I’ve seen many people notice a change made to Microsoft Word recently: typing two spaces after a full stop (or period if you’re so inclined) will now be shown as incorrect, with the dreaded squiggle beneath it, and may be autocorrected to one space. In the strange way that unexpected things can do, there has been a lot of passion on the two-space versus one-space debate … debate may be a gracious way to call it though.
Allow me to sum up that it doesn’t really matter. Particularly now there are far more important things to think about, but I am thankful for distraction from that, and I’m sure others are too. I have to thank my partner, James, for the title. I wanted to use ‘Are two spaces better than one?’.
I want nonetheless to go down the rabbit hole for the arguments one way or the other: where does one space or two spaces come from?
Amazingly, but, perhaps, unsurprisingly, Wikipedia has an article about this very thing, because the history goes back farther than just using a keyboard with your typewriter or computer. And the thing about it is that the space between sentences changes through history.
From the earliest movable typesetting up until the middle of the 20th century, many, perhaps even most, published works used a small space between words and a larger space between sentences. The size might not be consistent, varying between double space to a full em space, but there was more space between sentences than between words. Except in France…
Well, not just in France, but ‘French spacing’ uses the same space between words and sentences, and this took off especially in the 20th century.
The summary from Wikipedia is:
- French spacing inserted spaces around most punctuation marks, but single-spaced after sentences, colons, and semicolons.
- English spacing removed spaces around most punctuation marks, but double-spaced after sentences, colons, and semicolons.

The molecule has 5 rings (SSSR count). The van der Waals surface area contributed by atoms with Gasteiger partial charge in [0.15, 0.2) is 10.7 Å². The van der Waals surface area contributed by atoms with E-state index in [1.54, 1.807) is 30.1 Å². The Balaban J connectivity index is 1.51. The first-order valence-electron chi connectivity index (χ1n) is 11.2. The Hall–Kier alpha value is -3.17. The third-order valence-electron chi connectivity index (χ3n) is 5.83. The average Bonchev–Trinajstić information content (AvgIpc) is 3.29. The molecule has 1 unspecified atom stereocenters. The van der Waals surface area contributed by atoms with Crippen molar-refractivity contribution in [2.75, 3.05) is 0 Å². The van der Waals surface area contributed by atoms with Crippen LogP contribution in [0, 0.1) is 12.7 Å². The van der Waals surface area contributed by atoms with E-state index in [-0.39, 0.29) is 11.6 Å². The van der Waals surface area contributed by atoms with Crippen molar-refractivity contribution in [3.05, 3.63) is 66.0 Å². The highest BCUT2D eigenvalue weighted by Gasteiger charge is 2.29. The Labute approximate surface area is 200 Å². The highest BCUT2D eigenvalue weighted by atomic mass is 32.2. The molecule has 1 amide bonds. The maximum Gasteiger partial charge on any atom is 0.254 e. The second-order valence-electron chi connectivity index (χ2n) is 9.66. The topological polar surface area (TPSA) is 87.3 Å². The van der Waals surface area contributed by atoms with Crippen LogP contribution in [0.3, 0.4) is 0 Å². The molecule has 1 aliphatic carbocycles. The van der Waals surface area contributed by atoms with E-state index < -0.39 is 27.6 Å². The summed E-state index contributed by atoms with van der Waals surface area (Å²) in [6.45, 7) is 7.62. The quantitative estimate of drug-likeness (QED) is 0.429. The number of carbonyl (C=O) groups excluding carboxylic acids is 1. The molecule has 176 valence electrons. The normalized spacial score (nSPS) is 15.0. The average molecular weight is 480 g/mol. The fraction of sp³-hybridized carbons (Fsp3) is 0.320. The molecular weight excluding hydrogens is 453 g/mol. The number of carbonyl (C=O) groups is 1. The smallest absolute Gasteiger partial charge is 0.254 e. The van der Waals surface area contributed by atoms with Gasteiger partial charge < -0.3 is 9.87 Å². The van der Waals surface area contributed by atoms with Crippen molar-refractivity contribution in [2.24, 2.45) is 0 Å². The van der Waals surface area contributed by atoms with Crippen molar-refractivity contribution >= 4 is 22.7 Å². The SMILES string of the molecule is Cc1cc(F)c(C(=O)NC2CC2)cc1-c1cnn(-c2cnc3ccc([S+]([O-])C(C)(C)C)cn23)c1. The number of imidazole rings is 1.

With considerable variation.
Typewriters use monospaced fonts, fonts in which all characters have the same width, and so look monotonous … or whatever the typographic equivalent is. Picking out the end of sentences with two spaces makes sense and so was taught to several generations of typists. I was taught the same when I was at school, even though I was learning on a computer.
Books and magazines, however, were switching to a small space between sentences and so this started the trend towards single spacing. Influential books on typography and style started suggesting, or insisting, on consistent spacing throughout. One space between sentences became the new normal.
Desktop publishing software will typically just typeset the text as you write it, but typesetting algorithms, such as used by TeX, still have wider spaces between sentences, so this hasn’t completely disappeared. I write my PhD thesis using LuaLaTeX, so had this typographical nicety, among many others, included in that.
In a roundabout way this can be an example for many things: people don’t like change, they stick with what they know and were taught, but also that changes can be forgotten surprisingly quickly. The change from large to small inter-sentence spacing is a subtle one that happened gradually, but I’ve felt bigger, sudden changes become ever present quickly too.